Mallat Integral

1950s
About This Model

Mallat was one of the major fountain pen manufacturers in France from World War I until well after World War II, building from roots in the late 1800s. They made ebonite pens, starting with the Regulier eyedropper, the Sureté safety filler, and the Automatic lever filler. Mallat shifted to celluloid in the 1930s, with lever and button fillers, producing standard French pens.
In the 1930s, Mallat introduced the accordion filler, in part to control costs, as well as to respond to public demand to see ink in the pen. The Integral, which first appeared in celluloid in 1936 with a glass topped accordion sac. Their post WWII success was found with plastic pens, the Plexigraph piston models, and with Integrals, now with plastic tops on the accordion fillers.
Mallat, as a sinking move, purchased the moribund but formerly elegant Edacoto brand in the 1960s, but the move did not succeed. Mallat was purchased by a multinational firm in the late 1960s and the brand disappeared.

About This Pen

This is one of those pens that might have joined my collection, if it weren’t for its nib, which needs right-handed writing to extract its full advantages. This is the largest Mallat Integral I’ve seen, at 13.9cm and girth to match. It is in deep red plastic, with the red extending to the end of the French tapered section. The surface is very nice, unscratched; it restored very nicely. This pen is an accordion filler, so it has a blind cap, under which is found the plastic vial that fills with ink above the sac. Its trim is gold, either very good plate or gold-filled. The clip is evocative of the 1950s French Waterman/JIF “New Look” pens, starting at the very top of the cap and sloping down. “Mallat Integral” is imprinted in the barrel, and is complete. The nib, a fine with some flex, is marked “Mallat”, “4” and “18cts”. A very nice example of a pen that was common in France in its day but not often seen here in the US. Treat this pen to a case to maintain its finish.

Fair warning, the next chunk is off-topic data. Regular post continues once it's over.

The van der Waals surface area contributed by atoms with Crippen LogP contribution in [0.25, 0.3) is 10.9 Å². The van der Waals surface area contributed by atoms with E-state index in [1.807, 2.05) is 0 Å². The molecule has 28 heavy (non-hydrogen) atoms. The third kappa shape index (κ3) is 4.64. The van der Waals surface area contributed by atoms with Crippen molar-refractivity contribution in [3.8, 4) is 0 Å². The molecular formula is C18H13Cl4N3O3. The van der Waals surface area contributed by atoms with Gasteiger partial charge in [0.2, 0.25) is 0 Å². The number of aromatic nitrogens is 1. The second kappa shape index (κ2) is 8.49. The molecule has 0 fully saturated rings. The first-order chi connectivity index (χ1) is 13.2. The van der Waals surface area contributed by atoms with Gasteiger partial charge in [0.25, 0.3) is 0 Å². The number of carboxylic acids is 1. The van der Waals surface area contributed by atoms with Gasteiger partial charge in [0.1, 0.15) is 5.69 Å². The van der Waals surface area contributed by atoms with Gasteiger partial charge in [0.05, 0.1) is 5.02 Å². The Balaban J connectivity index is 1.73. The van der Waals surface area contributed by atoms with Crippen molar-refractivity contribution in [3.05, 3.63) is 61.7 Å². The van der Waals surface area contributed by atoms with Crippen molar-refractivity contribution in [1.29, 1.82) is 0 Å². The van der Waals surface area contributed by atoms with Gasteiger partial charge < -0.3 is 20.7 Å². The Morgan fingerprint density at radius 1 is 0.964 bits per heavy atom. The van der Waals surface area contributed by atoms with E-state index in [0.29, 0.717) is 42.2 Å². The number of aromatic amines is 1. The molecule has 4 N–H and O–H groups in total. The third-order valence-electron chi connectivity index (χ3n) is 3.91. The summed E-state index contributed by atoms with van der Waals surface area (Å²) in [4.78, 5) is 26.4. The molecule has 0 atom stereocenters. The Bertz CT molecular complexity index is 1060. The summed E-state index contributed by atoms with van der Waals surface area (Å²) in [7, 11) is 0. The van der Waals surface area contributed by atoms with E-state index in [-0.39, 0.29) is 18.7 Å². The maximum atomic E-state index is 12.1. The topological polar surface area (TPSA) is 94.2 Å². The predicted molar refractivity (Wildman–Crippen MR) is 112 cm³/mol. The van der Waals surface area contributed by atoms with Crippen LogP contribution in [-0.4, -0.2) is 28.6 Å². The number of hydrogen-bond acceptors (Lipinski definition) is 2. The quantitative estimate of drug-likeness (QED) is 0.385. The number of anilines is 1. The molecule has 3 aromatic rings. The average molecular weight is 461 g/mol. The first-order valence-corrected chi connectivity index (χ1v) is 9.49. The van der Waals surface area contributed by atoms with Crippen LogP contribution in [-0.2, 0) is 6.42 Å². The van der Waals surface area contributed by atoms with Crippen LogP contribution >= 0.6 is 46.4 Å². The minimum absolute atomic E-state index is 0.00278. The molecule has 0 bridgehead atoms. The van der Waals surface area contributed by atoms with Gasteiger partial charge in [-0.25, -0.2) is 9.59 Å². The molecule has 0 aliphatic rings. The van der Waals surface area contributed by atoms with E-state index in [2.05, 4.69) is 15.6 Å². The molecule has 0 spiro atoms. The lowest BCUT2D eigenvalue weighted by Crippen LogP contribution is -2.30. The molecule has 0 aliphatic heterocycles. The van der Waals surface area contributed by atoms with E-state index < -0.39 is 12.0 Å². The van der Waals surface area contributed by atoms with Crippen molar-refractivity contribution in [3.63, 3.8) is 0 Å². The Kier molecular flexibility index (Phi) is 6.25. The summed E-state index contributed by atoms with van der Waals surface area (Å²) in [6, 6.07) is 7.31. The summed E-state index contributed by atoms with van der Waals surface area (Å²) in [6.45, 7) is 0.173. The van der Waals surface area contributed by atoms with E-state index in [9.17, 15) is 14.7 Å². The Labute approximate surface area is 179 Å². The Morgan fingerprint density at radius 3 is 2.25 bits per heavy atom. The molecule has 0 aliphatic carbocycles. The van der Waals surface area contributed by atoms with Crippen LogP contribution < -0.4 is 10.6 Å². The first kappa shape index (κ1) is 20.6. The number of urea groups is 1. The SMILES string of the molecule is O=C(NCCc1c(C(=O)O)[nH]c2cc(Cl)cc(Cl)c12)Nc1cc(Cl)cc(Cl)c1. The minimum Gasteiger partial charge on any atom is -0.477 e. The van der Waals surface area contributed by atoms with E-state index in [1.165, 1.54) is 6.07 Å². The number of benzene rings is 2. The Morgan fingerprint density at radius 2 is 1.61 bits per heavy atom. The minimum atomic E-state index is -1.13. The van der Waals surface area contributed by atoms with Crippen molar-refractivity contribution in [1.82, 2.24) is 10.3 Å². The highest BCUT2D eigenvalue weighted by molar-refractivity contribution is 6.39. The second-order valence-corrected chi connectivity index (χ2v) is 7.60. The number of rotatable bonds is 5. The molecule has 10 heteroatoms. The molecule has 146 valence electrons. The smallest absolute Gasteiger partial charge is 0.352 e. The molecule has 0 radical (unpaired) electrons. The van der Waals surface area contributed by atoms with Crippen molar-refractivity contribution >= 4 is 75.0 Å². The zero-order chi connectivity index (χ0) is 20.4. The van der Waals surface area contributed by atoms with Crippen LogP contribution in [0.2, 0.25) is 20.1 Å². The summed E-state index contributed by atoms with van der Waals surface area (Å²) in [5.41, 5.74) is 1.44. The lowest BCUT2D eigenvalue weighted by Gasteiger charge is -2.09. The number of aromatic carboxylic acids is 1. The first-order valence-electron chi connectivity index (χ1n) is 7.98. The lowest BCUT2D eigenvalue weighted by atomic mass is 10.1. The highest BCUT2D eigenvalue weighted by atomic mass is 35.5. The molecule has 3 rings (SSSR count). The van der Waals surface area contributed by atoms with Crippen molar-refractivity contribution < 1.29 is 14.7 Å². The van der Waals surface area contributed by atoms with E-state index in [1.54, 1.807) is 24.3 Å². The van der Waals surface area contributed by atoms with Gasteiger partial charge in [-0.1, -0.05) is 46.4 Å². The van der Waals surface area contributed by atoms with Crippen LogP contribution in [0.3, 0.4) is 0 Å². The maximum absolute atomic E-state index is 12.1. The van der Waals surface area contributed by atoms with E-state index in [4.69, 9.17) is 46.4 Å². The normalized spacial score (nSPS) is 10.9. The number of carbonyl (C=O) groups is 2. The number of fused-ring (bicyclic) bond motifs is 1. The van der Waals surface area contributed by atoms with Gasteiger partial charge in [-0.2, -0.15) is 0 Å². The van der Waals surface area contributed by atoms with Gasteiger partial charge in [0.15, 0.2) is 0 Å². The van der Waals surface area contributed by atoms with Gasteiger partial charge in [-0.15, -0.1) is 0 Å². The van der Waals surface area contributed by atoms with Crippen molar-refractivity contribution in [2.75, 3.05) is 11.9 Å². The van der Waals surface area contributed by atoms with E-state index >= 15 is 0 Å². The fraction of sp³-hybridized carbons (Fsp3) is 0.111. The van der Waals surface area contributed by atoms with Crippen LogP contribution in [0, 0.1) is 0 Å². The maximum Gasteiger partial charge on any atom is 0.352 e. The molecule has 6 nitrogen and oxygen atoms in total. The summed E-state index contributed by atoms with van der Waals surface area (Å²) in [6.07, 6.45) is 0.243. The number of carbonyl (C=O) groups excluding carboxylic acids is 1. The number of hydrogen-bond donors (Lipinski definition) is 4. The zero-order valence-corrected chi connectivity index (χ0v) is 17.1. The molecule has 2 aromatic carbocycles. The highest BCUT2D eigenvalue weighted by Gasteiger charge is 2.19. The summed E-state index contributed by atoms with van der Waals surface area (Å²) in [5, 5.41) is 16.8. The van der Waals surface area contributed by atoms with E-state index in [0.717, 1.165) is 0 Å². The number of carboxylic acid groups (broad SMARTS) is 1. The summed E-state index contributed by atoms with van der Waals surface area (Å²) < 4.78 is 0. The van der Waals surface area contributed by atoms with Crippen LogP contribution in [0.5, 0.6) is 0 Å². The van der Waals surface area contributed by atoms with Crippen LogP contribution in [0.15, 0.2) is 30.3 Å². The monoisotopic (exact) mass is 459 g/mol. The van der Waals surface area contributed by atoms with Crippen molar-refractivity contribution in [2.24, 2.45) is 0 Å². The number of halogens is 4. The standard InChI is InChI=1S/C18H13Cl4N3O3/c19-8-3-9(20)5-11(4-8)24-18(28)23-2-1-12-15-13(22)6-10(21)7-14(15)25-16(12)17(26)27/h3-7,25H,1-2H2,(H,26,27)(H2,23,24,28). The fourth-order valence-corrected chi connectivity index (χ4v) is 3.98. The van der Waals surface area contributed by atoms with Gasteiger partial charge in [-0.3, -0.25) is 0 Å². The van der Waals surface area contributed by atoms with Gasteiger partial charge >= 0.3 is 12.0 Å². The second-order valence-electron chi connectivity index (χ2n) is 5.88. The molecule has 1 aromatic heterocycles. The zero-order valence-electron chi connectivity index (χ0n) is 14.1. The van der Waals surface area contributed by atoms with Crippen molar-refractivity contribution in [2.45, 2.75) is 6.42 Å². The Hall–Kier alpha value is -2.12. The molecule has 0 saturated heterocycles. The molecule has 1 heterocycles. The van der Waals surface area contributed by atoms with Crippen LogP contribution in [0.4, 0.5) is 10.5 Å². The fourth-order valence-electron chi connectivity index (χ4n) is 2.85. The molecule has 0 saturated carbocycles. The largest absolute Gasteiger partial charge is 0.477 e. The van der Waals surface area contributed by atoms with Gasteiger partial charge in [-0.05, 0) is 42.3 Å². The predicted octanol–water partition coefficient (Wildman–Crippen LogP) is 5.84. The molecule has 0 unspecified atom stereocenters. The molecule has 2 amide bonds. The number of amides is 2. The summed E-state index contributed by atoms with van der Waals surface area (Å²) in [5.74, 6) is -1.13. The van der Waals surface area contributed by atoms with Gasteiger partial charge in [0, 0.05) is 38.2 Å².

This pen is not for sale.